Report on the 2010 Legislative Session

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Like most legislative sessions, this one contained a few surprises. Fortunately, the surprises were positive for higher education. The session began with the likelihood that higher education would be cut an additional 5 percent on top of the massive cuts taken in 2009-10. There was some hope of a one-time backfill to lessen the impact of the ongoing and additional cut. Near the end of the session, however, things changed for the better. The additional 5 percent cut was abandoned and the hoped for one-time backfill became an ongoing add-back which permanently reduced the base-budget cut.

Overall Funding Change

The 17 percent legislatively imposed 2009-10 cut was reduced to approximately 13 percent going forward to 2010-11.  Internally, the 17 percent cut was administered as a 19 percent cut for those units and functions that could be cut.  Those units and functions will benefit from the ongoing add-back.  The 19 percent cut will become approximately 15 percent in 2010-11 before additional support is forthcoming from increased tuition revenue. The impact of these changes will vary somewhat across campus.  In the main, however, the combined effect of the legislative add-back and increased tuition revenue will mean that we will be able to replace much of the one-time federal stimulus funding that helped us cope with this year’s budget cut. Put another way, for most units, 2010-11 budgets will differ only slightly from 2009-10 budgets.


No funding was provided for increases in compensation. While the cost of health insurance premiums is going up next year, these costs will be addressed by plan changes and the use of reserves. Apart from the possible effect of a plan change, employees will not see their premiums increase next year.

Operation and Maintenance (O&M)

The University received the O&M needed to operate the new Utah Museum of Natural History (UNMH) facility for five months during fiscal 2011. It is likely that the Legislature will provide funding for the remaining seven months in fiscal 2012.  Other requests for O&M support for new buildings were not funded.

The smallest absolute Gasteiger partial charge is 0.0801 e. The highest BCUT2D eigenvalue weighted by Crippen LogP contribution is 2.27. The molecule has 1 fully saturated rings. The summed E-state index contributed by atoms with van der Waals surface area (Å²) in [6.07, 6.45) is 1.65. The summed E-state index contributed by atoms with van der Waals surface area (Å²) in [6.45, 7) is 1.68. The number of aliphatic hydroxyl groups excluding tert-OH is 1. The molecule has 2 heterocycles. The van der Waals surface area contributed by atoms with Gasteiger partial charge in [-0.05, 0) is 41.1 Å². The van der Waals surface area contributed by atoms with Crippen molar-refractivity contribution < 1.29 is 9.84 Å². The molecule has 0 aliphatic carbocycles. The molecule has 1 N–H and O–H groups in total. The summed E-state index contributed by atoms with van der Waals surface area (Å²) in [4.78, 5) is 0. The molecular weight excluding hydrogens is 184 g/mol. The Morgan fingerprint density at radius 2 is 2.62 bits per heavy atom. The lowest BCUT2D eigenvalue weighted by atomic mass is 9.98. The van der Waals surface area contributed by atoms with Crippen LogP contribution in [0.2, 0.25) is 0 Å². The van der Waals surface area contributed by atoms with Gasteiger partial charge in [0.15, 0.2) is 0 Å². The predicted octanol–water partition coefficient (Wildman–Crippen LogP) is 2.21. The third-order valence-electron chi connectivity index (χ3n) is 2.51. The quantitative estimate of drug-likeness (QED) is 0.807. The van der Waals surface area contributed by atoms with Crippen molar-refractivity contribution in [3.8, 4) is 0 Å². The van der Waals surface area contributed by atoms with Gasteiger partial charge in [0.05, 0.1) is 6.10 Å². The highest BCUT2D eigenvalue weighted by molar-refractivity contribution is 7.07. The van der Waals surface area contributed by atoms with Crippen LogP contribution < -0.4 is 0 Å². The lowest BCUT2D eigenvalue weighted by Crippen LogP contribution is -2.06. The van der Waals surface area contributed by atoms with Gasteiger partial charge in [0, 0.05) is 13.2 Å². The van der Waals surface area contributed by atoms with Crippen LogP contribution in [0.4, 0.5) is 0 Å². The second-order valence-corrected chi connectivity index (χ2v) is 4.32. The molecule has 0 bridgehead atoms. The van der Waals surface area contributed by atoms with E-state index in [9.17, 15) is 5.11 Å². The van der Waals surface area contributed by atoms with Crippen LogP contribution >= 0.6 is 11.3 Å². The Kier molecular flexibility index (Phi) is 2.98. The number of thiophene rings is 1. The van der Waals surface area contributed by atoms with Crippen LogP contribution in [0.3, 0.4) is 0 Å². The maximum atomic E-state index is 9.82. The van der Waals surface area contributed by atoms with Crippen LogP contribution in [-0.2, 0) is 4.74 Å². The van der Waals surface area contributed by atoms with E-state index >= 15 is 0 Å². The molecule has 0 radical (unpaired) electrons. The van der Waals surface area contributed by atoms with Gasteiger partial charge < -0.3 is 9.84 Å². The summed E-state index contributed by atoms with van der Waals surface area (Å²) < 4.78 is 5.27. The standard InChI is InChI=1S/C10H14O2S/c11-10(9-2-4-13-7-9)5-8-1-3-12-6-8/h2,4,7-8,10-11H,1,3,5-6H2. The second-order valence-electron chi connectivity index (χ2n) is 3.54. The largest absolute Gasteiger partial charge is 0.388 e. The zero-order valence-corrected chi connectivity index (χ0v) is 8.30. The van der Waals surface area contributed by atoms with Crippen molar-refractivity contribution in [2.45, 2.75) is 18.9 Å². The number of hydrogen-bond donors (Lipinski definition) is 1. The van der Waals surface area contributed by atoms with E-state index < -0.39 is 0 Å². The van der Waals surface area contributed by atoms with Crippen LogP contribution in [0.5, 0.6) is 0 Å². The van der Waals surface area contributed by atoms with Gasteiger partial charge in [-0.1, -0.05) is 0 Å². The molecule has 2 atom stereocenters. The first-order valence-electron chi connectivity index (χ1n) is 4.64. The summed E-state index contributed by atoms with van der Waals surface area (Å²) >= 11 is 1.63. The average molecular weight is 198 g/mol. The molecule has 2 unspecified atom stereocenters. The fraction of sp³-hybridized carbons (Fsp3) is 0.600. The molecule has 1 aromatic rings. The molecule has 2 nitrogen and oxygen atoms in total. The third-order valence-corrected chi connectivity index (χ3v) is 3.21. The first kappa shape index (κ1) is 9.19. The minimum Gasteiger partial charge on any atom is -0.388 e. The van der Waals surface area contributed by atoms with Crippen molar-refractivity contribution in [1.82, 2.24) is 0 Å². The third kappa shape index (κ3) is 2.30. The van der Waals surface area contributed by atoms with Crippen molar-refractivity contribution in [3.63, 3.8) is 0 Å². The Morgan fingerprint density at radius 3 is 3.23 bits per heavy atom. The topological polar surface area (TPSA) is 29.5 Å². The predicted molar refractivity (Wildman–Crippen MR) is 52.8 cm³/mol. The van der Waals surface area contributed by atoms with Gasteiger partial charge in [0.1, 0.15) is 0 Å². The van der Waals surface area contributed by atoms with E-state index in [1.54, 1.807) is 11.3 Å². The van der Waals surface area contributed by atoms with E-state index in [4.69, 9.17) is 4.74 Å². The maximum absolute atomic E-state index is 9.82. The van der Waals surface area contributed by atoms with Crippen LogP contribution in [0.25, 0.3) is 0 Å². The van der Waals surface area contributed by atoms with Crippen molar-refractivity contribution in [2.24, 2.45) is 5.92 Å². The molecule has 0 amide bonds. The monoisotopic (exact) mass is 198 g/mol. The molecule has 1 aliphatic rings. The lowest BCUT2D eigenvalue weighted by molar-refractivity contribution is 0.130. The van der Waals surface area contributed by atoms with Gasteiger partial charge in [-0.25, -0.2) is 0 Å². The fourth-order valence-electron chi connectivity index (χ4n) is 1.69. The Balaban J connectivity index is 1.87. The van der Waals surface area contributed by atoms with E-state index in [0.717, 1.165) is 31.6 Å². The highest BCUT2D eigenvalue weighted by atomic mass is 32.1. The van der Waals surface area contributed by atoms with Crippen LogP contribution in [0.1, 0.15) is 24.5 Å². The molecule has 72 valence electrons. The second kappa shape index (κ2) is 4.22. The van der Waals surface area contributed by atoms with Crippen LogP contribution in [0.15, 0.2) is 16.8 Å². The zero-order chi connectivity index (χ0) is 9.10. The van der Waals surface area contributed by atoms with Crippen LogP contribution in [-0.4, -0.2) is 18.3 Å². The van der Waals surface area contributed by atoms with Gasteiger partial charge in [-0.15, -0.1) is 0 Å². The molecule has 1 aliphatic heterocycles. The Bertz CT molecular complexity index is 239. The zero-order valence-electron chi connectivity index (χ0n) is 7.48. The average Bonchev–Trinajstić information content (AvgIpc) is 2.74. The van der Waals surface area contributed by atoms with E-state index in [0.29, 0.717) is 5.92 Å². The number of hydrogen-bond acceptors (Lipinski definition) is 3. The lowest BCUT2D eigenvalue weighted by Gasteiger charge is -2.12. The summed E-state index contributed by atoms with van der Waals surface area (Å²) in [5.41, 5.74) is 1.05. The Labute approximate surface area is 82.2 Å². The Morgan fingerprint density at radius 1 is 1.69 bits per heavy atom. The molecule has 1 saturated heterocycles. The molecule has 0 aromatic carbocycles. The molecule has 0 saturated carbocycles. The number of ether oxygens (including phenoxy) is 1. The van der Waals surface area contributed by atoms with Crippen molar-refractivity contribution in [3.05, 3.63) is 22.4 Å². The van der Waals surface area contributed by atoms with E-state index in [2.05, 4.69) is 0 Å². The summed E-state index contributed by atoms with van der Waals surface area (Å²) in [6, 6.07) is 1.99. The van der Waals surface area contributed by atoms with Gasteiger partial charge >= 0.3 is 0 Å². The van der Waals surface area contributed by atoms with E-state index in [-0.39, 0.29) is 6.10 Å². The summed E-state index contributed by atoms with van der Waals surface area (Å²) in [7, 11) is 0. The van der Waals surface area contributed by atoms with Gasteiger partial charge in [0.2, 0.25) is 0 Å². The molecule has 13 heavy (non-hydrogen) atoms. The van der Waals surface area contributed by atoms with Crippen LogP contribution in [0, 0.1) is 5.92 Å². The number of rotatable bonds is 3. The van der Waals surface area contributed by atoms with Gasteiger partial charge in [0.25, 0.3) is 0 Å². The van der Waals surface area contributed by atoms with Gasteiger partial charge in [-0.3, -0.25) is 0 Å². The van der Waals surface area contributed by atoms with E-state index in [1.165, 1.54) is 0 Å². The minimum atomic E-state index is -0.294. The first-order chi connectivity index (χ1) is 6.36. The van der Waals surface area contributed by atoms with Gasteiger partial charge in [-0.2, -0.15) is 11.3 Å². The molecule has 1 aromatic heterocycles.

Range Creek

The UNMH received $25,000 in base funding for security needs in Range Creek.


The Legislature enacted a number of changes to the state’s defined-benefit retirement plan. As a result, staring July 1, 2010, the University may be contributing an additional 2.1 percentage points on behalf of employees covered by that plan, depending on final action by the Utah Retirement Systems board. Employees who are currently in the defined-contribution plan and who have been in the defined-benefit plan at some point in the past (but not at the University of Utah) will have a window within which to switch to the defined-benefit plan if they so choose (Human Resources is assembling the details).

Student Financial Aid

The Legislature provided $3.8 million in one-time funds for next year’s New Century Scholarship. This will fund these scholarships at approximately 70 percent of the tuition cost incurred by students if they attend Utah colleges and universities. They also passed a bill that reduces future eligibility for the program. 


The Legislature cut the Utah Science, Technology, and Research Initiative (USTAR) funding, both one-time and base. For the University, the one-time cut will be about $1.2 million, and the base reduction will be about $300,000.

Capital Funding

Funding was provided for new buildings at Utah Valley University, Dixie State College, and Salt Lake Community College.  The governor changed his mind about funding these programs after his base budget was agreed to and legislators were willing to postpone local road projects (particularly in Utah County). The University had requested support for fixes to our aging infrastructure, but none was forthcoming. We did get approval to combine capital improvements funds beyond the $2.5 million cap to address high temperature water breaks and replacement requirements.